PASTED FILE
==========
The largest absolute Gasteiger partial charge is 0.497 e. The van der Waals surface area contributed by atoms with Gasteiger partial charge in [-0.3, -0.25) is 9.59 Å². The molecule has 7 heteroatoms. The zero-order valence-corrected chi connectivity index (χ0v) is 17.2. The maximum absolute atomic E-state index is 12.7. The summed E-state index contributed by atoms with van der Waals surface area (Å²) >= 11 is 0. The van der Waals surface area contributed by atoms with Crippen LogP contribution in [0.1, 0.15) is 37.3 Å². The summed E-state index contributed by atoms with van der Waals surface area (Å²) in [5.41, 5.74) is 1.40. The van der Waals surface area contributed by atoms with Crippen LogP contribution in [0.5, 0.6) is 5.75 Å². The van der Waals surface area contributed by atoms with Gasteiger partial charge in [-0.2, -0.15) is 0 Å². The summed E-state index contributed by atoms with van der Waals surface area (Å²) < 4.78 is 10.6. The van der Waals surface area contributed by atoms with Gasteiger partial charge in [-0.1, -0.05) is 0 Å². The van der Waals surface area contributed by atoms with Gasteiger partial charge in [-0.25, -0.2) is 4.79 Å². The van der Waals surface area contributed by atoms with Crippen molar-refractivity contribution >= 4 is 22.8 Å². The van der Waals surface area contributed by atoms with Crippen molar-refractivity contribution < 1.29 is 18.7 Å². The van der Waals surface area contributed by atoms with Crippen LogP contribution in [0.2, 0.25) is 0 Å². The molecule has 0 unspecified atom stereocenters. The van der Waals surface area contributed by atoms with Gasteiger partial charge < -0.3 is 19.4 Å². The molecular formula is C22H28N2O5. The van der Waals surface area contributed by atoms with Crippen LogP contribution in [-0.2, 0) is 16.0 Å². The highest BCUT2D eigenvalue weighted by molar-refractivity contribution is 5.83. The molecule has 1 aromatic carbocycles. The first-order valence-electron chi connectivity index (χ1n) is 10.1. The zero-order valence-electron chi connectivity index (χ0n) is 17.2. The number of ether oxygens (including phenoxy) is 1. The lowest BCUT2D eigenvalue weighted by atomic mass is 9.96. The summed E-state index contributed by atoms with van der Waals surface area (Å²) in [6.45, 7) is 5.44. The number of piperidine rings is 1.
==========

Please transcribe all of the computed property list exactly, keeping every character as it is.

The largest absolute Gasteiger partial charge is 0.497 e. The van der Waals surface area contributed by atoms with Gasteiger partial charge in [-0.3, -0.25) is 9.59 Å². The molecule has 7 heteroatoms. The zero-order valence-corrected chi connectivity index (χ0v) is 17.2. The maximum absolute atomic E-state index is 12.7. The summed E-state index contributed by atoms with van der Waals surface area (Å²) >= 11 is 0. The van der Waals surface area contributed by atoms with Crippen LogP contribution in [0.1, 0.15) is 37.3 Å². The summed E-state index contributed by atoms with van der Waals surface area (Å²) in [5.41, 5.74) is 1.40. The van der Waals surface area contributed by atoms with Crippen LogP contribution in [0.5, 0.6) is 5.75 Å². The van der Waals surface area contributed by atoms with Gasteiger partial charge in [-0.2, -0.15) is 0 Å². The summed E-state index contributed by atoms with van der Waals surface area (Å²) < 4.78 is 10.6. The van der Waals surface area contributed by atoms with Gasteiger partial charge in [-0.1, -0.05) is 0 Å². The van der Waals surface area contributed by atoms with Gasteiger partial charge in [-0.25, -0.2) is 4.79 Å². The van der Waals surface area contributed by atoms with Crippen molar-refractivity contribution >= 4 is 22.8 Å². The van der Waals surface area contributed by atoms with Crippen molar-refractivity contribution < 1.29 is 18.7 Å². The van der Waals surface area contributed by atoms with Crippen LogP contribution in [0.2, 0.25) is 0 Å². The molecule has 0 unspecified atom stereocenters. The van der Waals surface area contributed by atoms with Gasteiger partial charge < -0.3 is 19.4 Å². The molecular formula is C22H28N2O5. The van der Waals surface area contributed by atoms with Crippen LogP contribution in [-0.2, 0) is 16.0 Å². The highest BCUT2D eigenvalue weighted by molar-refractivity contribution is 5.83. The molecule has 1 aromatic carbocycles. The first-order valence-electron chi connectivity index (χ1n) is 10.1. The zero-order valence-electron chi connectivity index (χ0n) is 17.2. The number of ether oxygens (including phenoxy) is 1. The lowest BCUT2D eigenvalue weighted by atomic mass is 9.96. The summed E-state index contributed by atoms with van der Waals surface area (Å²) in [6.45, 7) is 5.44. The number of piperidine rings is 1.